3) loss complexity. Early childhood internalizations along with the degree of closeness and/or conflict in an intimate relationship and/or with significant role relations affects the depth and personal impact of a loss; ironically, for example, grief research indicates that for couples who had more dysfunctional or codependent relationships than couples in healthier partnerships, instead of relief (which might seem commonsensical) the death of a spouse typically results in more complicated grieving; clearly, there is burdensome amount of emotions and issues that not only remain “unresolved” and ghostly but likely were never honestly and healthfully addressed,
b) Loss Dynamics/Context – the bio-psycho-social-cultural-historical dynamics surrounding the loss altogether impact: 1) the immediate emotional experience, 2) the subsequent grief, 3) the reaction to a triggering event or stressor, as well as 4) the genesis and make-up of ghosts; e.g., one’s reaction may be different when losing a family member to a heart attack when death is sudden and unexpected compared to a second fatal attack; either cardiac scenario is obviously a different “loss context” than having a family member incinerated in the Twin Towers on 9/11 or die in a head-on vehicular collision.
I also want to highlight two compelling factors regarding the nature of loss dynamics-context and subsequent ghostly impact:
1) Gender. Gender differences clearly can have a ghostly impact. In Carol Gilligan’s thought-provoking In a Different Voice she refers to a study indicating that while men represent powerful activity as assertion and aggression, women in contrast portray acts of nurturance as acts of strength. Openly grappling with and sharing sadness, loss, and emotional pain clearly is still not the masculine norm. The result is a grief process more quickly aborted or altogether avoided. Conversely, under stress and in pain, women typically see a capacity for nurturance and interdependence (giving and receiving support and sustenance) as a sign of strength. Even highly successful professional women describe themselves in the context of a relationship, while men perceive their identity in terms of power and separateness. And finally, concerning moral reasoning women emphasize connectedness and care (attachment) and men stress personal integrity (separateness). To expand the old stress survival adage, men, especially the “strong silent types,” typically fight or flight while women (not necessarily adolescent girls of any age) often tend and befriend.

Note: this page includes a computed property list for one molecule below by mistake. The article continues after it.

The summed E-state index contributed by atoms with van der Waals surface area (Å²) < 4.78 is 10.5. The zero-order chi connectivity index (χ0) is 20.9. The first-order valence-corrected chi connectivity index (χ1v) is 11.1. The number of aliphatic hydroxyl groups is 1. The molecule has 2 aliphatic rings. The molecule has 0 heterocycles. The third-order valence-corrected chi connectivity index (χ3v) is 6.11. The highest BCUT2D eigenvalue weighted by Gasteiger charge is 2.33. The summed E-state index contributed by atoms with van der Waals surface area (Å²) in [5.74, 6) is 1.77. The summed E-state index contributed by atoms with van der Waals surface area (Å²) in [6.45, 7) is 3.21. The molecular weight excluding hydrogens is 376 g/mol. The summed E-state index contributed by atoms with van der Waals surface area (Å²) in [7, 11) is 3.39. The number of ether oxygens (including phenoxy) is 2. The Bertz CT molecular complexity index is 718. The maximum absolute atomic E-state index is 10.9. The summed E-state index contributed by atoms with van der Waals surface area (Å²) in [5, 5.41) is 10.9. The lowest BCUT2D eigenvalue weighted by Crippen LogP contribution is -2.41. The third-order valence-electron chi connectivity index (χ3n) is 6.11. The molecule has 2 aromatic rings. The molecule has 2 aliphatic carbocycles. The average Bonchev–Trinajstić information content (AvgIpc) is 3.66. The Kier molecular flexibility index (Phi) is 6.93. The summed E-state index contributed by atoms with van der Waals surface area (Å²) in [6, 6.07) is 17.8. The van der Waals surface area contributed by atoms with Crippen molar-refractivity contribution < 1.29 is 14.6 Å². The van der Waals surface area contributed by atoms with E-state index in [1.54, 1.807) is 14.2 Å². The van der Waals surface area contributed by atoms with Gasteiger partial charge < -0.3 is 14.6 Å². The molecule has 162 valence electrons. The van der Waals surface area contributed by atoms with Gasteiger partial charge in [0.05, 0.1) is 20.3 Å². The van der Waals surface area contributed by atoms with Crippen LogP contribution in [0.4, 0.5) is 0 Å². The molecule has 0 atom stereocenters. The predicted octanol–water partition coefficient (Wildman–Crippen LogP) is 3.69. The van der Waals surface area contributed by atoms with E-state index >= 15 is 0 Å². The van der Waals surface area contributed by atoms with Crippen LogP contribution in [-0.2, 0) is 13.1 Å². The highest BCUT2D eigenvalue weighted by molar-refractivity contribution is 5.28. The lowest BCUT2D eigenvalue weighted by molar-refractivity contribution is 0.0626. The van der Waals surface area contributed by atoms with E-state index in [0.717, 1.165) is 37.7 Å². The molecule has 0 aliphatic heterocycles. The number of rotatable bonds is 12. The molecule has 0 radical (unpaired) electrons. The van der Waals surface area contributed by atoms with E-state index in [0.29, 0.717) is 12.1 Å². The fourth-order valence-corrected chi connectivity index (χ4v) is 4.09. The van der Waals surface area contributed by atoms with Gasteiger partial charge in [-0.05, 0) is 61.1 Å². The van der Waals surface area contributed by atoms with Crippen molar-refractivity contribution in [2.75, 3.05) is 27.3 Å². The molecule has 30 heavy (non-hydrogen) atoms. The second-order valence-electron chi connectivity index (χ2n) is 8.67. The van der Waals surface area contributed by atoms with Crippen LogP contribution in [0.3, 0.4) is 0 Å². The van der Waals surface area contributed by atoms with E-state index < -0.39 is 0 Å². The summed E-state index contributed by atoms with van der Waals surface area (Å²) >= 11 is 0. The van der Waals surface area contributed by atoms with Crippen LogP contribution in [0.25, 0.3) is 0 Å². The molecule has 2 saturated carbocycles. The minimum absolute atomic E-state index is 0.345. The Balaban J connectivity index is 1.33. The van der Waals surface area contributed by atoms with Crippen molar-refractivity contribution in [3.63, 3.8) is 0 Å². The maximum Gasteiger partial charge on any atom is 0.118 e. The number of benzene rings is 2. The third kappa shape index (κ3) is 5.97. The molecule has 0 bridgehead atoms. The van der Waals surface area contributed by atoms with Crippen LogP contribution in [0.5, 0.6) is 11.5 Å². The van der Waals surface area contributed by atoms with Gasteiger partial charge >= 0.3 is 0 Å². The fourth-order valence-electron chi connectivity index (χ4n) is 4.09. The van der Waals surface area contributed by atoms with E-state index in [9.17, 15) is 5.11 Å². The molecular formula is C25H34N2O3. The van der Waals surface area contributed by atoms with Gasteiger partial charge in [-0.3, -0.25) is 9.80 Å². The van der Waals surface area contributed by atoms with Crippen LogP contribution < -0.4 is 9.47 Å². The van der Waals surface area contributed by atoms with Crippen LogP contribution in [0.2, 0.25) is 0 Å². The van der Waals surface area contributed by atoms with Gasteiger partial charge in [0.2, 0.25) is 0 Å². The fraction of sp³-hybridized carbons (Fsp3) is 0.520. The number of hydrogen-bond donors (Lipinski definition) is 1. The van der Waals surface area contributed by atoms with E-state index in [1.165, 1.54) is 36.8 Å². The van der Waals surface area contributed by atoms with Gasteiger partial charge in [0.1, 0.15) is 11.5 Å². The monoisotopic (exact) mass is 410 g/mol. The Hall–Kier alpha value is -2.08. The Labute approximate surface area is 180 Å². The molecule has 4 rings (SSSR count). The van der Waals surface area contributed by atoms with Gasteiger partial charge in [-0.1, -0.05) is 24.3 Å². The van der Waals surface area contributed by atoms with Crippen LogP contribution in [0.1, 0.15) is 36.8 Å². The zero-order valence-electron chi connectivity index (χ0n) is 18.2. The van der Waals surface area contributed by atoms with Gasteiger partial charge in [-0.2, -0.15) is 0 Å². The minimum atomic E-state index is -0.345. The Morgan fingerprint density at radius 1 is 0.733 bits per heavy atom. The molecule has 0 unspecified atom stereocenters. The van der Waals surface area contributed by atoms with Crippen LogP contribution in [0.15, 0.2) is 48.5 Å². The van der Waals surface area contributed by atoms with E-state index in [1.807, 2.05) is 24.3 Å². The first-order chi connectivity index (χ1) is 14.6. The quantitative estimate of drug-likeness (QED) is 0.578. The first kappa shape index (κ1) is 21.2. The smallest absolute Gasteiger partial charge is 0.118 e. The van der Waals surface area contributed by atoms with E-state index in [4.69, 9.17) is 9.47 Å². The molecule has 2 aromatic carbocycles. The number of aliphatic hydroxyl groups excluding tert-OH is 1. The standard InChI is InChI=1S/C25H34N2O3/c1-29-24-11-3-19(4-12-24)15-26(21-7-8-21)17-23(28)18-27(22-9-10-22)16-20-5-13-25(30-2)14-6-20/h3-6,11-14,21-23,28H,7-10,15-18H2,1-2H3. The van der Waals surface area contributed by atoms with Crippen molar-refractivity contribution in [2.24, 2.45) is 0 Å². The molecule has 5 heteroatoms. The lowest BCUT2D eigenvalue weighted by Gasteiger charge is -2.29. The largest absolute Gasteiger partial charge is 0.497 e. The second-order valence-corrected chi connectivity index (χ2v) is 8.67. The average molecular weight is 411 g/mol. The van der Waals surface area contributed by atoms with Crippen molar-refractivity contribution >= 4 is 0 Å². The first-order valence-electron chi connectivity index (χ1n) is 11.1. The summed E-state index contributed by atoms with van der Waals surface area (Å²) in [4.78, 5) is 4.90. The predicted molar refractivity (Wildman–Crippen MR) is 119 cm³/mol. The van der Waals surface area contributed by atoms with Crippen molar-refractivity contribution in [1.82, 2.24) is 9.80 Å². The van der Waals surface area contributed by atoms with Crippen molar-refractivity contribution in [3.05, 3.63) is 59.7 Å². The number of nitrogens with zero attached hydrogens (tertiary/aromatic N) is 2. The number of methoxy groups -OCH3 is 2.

However Gilligan is trying to rebalance the scales; one moral code is not superior to the other. Rather they represent two modes of experience and interpretation which together could enable us to “arrive at a more complex rendition of human experience.” Both the voice of relatedness and the voice of separateness are needed to define adult maturity.
2) Transition. Daniel Levinson, in The Seasons of a Man’s Life, highlights a wide-ranging psychosocial context that often triggers and shapes ghostly manifestations: In periods of transition we are challenging/terminating the premises of our life structure – raising questions, exploring new possibilities. Each termination is an ending, a process of separation and loss. The task of a developmental transition is to terminate a time in one’s life; to accept the losses the termination entails; to review and evaluate the past; to decide which aspects of the past to keep and which to reject; and to consider one’s wishes and possibilities for the future. One is suspended between past and future, and struggling to overcome the gap that separates them. Much from the past must be given up – separated from, cut out from one’s life, rejected in anger, renounced in sadness or grief…